In block 76, the print mode and media type is read from printer memory 135. As previously discussed, these parameters are either determined by the printer or entered by the user.

In block 78, processor 131 of ink jet printer 130, reads internal ambient temperature sensor 136 and humidity sensor 137 located in the ink jet printer 130 (FIG. 1). This temperature and humidity reading is used in block 80 with the ink parameters collected in blocks 74 and 76 to determine the wing hold time. The wing hold time is used to determine the optimum ink dry time required for the sheet to remain in the winged shelf, created by left hold wing 132 and right hold wing 133, prior to dropping into paper tray 134 (FIG. 1) in order for the ink to be sufficiently dry. Preferably, the sheet has been given ample wing hold time to avoid the page to page blotting and smearing that will occur in the paper tray 134 if the ink is still wet.

In block 79, processor 131 of ink jet printer 130 (FIG. 1) determines the appropriate ink compensation percentage to apply to the print command based on one or more of the characteristics of ink supply cartridge 110 and its ink contained in ink reservoir 112, the characteristics of ink jet printhead 120 and its printing element 122, and the inherent printer characteristics of ink jet printer 130. As noted previously, the higher the drop volume of the printhead, the higher the subtractive ink density compensation percentage will be.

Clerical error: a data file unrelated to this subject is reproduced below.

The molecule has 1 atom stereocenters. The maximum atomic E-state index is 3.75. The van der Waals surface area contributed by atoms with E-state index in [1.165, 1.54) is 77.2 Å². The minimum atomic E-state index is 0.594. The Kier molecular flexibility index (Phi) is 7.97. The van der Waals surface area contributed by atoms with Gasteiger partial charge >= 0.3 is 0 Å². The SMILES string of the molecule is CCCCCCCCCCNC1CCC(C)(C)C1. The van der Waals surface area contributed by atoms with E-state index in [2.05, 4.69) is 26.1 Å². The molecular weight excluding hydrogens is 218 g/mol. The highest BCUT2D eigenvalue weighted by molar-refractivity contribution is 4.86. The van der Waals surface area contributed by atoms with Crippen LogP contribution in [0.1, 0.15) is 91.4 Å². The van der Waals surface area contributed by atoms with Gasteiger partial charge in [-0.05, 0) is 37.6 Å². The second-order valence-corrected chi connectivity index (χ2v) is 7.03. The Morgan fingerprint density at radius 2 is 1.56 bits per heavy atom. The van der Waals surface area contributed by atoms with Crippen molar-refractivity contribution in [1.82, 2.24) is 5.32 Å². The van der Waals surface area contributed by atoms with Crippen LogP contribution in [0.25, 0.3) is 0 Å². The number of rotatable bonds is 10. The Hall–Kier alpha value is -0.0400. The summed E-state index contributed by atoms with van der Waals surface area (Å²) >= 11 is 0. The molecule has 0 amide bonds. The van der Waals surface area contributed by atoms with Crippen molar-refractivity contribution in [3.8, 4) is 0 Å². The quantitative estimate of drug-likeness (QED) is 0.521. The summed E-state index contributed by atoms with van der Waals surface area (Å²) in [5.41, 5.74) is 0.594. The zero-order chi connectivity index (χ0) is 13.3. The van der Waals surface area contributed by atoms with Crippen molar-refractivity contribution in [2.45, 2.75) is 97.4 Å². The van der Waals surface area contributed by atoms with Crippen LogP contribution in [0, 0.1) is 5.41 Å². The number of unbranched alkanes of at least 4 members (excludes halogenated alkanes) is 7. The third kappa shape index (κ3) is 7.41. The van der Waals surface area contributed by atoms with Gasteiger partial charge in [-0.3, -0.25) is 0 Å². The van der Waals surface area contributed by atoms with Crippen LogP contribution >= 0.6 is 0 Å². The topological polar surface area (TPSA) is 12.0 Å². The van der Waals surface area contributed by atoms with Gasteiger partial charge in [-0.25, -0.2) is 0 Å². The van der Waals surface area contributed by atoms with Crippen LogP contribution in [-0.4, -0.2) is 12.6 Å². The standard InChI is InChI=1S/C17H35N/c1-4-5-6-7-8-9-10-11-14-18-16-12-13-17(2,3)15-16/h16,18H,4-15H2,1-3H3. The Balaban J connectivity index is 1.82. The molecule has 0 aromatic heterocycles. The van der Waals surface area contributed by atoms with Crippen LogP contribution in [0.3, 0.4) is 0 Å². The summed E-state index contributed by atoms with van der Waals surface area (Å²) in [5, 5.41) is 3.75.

A composite ink jet printhead cartridge has been contemplated where the printhead and ink supply cartridge is one unit. In this alternate embodiment, there would be only one memory device to read for the entire unit that would supply both ink supply data as well as printhead data. In this embodiment, blocks 62-68 would be incorporated into blocks 70-74.

Block 82 applies the newly calculated parameters for depletion percentage and wing hold time to the print command, thereby creating a depleted print command. The depleted print command is then printed by ink jet printer 130 in block 84. Block 86 holds each page of printed output in left hold wing 132 and right hold wing 133 of ink jet printer 130 for the optimum ink dry time determined in block 80 for the previous page of output.

The use of ink density compensation assures that there will be a near constant level of "wetness" on the page for a specific combination of ink jet printhead and ink supply cartridge. The ability to maintain a near constant level of ink wetness on the page, coupled with the ability to read other parameters such as the ambient temperature and the humidity, allows a wing hold time for this same combination to be determined and implemented. Moreover, when the combination of devices change by one or more elements, the ink density compensation and respective wing hold time are again determined to ensure maximum quality and speed based on the components installed.

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Classifications
U.S. Classification347/19, 347/86
International ClassificationG06K15/10, B41J2/05, B41J2/01, B41J2/205, B41J2/165, B41J2/21
Cooperative ClassificationB41J2/0458, B41J2/04566, B41J2/165, G06K2215/0074, G06K15/102, B41J2/2128, B41J2/04563, B41J2/16517, B41J2/04553, B41J2/04565, B41J2202/17, B41J2/04571
European ClassificationB41J2/045D57, B41J2/045D49, B41J2/045D41, B41J2/045D48, B41J2/045D52, B41J2/045D47, B41J2/165C, B41J2/165, G06K15/10B, B41J2/21C2
Legal Events
DateCodeEventDescription
Sep 23, 2011FPAYFee payment
Year of fee payment: 12
Sep 22, 2011ASAssignment
Owner name: HEWLETT-PACKARD DEVELOPMENT COMPANY, L.P., TEXAS
Effective date: 20030131